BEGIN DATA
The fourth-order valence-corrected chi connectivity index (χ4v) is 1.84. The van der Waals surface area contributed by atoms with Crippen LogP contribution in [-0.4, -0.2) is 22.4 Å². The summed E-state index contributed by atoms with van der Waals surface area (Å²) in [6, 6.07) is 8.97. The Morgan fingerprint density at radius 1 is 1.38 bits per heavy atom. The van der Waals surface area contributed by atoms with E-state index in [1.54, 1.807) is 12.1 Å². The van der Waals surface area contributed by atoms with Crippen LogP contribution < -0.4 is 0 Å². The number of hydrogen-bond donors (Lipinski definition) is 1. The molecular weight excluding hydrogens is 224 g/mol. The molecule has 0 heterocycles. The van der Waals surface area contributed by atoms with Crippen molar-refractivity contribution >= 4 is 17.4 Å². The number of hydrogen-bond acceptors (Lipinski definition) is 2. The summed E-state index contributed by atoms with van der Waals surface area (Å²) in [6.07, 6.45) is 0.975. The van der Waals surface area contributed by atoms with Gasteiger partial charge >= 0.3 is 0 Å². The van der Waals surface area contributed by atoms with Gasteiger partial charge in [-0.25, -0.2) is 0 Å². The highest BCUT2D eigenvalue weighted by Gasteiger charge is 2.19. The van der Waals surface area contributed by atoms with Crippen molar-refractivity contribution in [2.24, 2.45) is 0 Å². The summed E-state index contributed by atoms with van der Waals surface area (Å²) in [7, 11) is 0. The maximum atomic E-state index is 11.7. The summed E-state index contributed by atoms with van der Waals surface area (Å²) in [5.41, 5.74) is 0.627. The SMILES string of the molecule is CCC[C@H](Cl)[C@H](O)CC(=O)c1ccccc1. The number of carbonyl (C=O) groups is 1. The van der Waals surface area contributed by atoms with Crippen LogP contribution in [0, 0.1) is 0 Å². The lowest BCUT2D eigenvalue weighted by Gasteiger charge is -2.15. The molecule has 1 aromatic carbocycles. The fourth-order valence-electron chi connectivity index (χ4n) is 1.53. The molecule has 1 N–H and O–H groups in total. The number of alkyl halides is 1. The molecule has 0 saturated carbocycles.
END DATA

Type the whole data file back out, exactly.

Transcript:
The fourth-order valence-corrected chi connectivity index (χ4v) is 1.84. The van der Waals surface area contributed by atoms with Crippen LogP contribution in [-0.4, -0.2) is 22.4 Å². The summed E-state index contributed by atoms with van der Waals surface area (Å²) in [6, 6.07) is 8.97. The Morgan fingerprint density at radius 1 is 1.38 bits per heavy atom. The van der Waals surface area contributed by atoms with E-state index in [1.54, 1.807) is 12.1 Å². The van der Waals surface area contributed by atoms with Crippen LogP contribution < -0.4 is 0 Å². The number of hydrogen-bond donors (Lipinski definition) is 1. The molecular weight excluding hydrogens is 224 g/mol. The molecule has 0 heterocycles. The van der Waals surface area contributed by atoms with Crippen molar-refractivity contribution >= 4 is 17.4 Å². The number of hydrogen-bond acceptors (Lipinski definition) is 2. The summed E-state index contributed by atoms with van der Waals surface area (Å²) in [6.07, 6.45) is 0.975. The van der Waals surface area contributed by atoms with Gasteiger partial charge >= 0.3 is 0 Å². The van der Waals surface area contributed by atoms with Gasteiger partial charge in [-0.25, -0.2) is 0 Å². The highest BCUT2D eigenvalue weighted by Gasteiger charge is 2.19. The van der Waals surface area contributed by atoms with Crippen molar-refractivity contribution in [2.24, 2.45) is 0 Å². The summed E-state index contributed by atoms with van der Waals surface area (Å²) in [7, 11) is 0. The maximum atomic E-state index is 11.7. The summed E-state index contributed by atoms with van der Waals surface area (Å²) in [5.41, 5.74) is 0.627. The SMILES string of the molecule is CCC[C@H](Cl)[C@H](O)CC(=O)c1ccccc1. The number of carbonyl (C=O) groups is 1. The van der Waals surface area contributed by atoms with Crippen LogP contribution in [0, 0.1) is 0 Å². The lowest BCUT2D eigenvalue weighted by Gasteiger charge is -2.15. The molecule has 1 aromatic carbocycles. The fourth-order valence-electron chi connectivity index (χ4n) is 1.53. The molecule has 1 N–H and O–H groups in total. The number of alkyl halides is 1. The molecule has 0 saturated carbocycles.